• CASA Director of Aviation Safety Pip Spence at her desk in Aviation House, Canberra. (Steve Hitchen)
    CASA Director of Aviation Safety Pip Spence at her desk in Aviation House, Canberra. (Steve Hitchen)

CASA Director of Aviation Safety and CEO Pip Spence has pointed to CASR Part 139 Aerodromes as an example of ongoing regulatory reform.

The new regulations are now in force and CASA said that all registered aerodromes that were expected to transition to the new rules had done so by the 13 May deadline.

Speaking at the Australian Airports Association (AAA) OPS SWAP forum in Sydney last week, Spence said that Part 139 had addressed several issues.

"We all knew that Part 139 needed review and that it failed to reflect not just the operating requirements of new generation aircraft, but significant advances in technology and changes to aerodrome operations," she told the forum.

"Our aim was to simplify and clarify the requirements to reduce the regulatory burden and costs on aerodromes while at the same time improving safety.

"One key change was to make certificates scalable to reflect the size and frequency of operations at an aerodrome because we knew there wasn’t one size that fitted all.

"The changes allow for far more flexibility for aerodromes in terms of outcome-based legislation."

Spence said the Part 139 changes were an example of the wider reform program CASA is undertaking that involves not only dealing with industry issues, but also streamlining the structure of the regulator.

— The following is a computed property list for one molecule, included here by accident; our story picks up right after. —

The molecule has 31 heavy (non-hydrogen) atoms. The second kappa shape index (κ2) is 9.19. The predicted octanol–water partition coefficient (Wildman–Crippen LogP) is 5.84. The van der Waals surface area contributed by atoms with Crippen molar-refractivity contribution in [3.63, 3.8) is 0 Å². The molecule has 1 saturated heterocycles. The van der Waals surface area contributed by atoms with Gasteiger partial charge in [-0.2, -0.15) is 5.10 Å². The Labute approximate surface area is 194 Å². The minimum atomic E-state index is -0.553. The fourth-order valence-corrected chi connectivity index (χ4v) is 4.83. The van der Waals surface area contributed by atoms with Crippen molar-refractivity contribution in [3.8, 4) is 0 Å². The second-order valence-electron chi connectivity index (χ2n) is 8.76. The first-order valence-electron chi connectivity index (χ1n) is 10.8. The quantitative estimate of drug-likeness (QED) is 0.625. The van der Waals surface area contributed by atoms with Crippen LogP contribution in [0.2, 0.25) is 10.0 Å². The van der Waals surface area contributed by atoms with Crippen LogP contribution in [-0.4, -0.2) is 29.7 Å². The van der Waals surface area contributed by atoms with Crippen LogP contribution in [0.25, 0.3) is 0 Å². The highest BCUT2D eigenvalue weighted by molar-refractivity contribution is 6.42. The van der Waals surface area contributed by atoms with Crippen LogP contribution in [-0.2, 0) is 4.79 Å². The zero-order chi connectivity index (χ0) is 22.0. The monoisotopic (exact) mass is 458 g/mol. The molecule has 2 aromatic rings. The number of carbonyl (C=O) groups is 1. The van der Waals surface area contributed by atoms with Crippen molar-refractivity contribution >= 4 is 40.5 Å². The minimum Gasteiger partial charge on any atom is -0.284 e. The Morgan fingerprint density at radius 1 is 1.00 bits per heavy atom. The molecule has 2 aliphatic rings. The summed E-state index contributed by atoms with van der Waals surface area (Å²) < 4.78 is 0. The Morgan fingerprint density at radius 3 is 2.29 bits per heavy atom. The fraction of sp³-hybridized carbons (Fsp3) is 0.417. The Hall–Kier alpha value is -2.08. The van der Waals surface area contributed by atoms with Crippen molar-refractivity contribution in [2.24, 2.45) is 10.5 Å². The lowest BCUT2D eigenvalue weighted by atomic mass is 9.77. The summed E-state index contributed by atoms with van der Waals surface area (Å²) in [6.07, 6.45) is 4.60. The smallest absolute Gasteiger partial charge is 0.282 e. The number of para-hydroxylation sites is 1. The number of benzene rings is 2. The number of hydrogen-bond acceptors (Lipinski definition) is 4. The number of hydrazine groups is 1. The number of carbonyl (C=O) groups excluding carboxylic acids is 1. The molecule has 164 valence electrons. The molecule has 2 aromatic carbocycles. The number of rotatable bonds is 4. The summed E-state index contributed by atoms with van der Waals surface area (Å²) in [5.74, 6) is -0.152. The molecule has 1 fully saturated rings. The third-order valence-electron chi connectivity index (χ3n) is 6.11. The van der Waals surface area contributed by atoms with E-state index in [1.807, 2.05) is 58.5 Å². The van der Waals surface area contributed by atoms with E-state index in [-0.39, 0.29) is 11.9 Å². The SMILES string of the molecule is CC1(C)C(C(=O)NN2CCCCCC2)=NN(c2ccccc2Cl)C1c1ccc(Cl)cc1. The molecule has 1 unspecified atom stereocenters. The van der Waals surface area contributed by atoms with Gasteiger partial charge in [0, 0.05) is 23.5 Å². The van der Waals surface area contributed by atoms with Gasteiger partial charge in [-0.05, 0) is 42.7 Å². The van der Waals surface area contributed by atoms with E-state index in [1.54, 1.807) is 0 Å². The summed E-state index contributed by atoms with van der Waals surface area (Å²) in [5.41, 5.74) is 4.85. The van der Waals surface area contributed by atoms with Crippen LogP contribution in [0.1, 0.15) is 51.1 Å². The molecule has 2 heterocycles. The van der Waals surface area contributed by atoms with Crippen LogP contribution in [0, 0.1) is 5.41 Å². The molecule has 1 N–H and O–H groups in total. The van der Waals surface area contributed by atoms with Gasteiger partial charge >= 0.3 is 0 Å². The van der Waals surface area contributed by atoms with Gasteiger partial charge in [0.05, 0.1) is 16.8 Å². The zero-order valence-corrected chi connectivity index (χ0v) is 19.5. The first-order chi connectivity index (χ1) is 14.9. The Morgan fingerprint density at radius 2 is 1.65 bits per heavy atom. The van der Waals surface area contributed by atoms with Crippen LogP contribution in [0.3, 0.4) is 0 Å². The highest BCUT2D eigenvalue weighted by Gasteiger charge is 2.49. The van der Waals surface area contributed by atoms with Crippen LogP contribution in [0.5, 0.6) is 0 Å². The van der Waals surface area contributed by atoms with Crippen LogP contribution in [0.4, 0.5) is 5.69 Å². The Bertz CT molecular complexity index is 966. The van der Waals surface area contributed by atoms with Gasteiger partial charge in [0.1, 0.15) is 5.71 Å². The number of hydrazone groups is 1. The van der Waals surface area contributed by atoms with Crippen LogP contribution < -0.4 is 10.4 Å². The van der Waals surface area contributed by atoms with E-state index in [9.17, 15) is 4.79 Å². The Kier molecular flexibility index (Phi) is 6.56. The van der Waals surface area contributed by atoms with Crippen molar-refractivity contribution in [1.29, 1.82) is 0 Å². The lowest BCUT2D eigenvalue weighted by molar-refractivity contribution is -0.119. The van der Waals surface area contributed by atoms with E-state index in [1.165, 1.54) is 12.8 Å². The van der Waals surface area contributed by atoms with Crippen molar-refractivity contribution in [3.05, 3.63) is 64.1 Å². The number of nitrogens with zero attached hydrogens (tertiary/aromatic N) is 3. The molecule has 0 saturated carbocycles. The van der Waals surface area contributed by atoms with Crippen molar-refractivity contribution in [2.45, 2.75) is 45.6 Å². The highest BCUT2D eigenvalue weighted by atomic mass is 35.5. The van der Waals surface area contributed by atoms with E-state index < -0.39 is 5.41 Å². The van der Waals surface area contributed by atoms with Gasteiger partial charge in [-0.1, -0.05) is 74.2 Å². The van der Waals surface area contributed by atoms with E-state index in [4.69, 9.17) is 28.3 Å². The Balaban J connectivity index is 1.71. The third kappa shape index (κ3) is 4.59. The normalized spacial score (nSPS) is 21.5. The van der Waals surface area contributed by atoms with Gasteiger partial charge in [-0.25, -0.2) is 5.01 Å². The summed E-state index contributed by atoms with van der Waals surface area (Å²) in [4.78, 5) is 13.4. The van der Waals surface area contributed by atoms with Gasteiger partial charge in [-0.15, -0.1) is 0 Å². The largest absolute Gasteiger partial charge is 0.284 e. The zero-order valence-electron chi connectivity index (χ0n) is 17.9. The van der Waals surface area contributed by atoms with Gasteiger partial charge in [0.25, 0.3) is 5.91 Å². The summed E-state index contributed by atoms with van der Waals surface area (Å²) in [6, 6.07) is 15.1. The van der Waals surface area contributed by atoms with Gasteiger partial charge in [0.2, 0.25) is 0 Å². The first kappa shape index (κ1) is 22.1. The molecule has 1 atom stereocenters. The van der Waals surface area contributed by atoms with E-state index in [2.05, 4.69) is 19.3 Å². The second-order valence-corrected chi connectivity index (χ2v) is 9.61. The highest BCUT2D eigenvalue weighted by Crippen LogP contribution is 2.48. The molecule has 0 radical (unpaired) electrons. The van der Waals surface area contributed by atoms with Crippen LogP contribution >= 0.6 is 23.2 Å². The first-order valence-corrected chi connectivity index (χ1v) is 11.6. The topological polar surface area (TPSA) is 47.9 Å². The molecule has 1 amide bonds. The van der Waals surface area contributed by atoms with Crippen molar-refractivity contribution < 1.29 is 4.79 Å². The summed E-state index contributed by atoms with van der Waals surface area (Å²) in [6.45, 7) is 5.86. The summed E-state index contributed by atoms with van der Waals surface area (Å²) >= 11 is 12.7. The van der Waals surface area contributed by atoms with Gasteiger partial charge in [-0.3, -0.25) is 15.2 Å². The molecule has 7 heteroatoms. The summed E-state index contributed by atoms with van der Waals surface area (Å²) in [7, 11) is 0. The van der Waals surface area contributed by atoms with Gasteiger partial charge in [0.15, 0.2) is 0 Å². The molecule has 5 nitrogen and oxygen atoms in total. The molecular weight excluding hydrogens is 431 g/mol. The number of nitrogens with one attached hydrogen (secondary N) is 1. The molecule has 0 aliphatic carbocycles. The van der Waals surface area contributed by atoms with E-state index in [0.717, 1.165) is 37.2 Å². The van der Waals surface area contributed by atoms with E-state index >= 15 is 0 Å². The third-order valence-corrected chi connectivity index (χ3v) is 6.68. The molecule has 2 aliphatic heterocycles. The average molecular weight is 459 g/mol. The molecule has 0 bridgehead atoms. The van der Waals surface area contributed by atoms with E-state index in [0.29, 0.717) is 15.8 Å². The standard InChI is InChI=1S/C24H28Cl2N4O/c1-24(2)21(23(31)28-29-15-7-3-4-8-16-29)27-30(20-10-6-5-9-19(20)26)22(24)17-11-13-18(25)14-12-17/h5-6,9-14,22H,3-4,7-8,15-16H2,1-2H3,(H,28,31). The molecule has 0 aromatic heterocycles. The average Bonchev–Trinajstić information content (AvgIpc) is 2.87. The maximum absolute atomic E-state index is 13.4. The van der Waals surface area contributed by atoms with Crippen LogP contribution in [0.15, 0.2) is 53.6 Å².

She also reinforced CASA's committment to the General Aviation Workplan demanded by the previous government and published in May this year.

"We are committed to improving transparency, communicating our intentions in a timely manner and explaining ourselves clearly," she told the AAA forum.

"We want to work with industry to reduce complexity while making sure Australia remains one of the safest aviation environments in the world.

"In addition to reforms on Part 139, our new flight operations regulations came into effect in December and we recently released our General Aviation Workplan.

"Our General Aviation Workplan is an important initiative that largely aims to reduce the regulatory burden for private and recreational aviation users, many of them your users.

"We are continually working to improve our new website and earlier last month we responded to feedback by releasing a new ‘mega-menu’ designed to improve navigation and make content easier to discover.

"We’ve beefed up staffing at our Client Service Centre to deal with increased demand after the opening of the COVID floodgates produced a deluge of requests.

"You’ll also recall the Guidance Delivery centre was set up to provide a nationally consistent response to queries and prevent the potential for confusion when people received differing answers from various parts of CASA.

"This is consistent with our push to break down the silos at CASA to allow it to function better as a national organisation.

"While there have been some teething problems, we believe this national model will ultimately facilitate clearer and better communication with you and other industry sectors."

Spence said that CASA was also looking at being proactive when it came to new innovation and technology such as drones and urban mobility vehicles, and noted that airports would have a role to play in establishing vertiports for electric vertical take-off and landing (eVTOL) vehicles.

" ... the challenge for CASA, and our colleagues at Airservices Australia, is to design and implement airspace around airports than can give everyone fair access to the skies," Spence said.

"The assumption is that eVTOL aircraft will initially be piloted but we can already see long-term research underway to make them remotely piloted and, eventually, autonomous.

"There will be no easy answers but as the old Chinese proverb says: the journey of a thousand miles begins with a single step."

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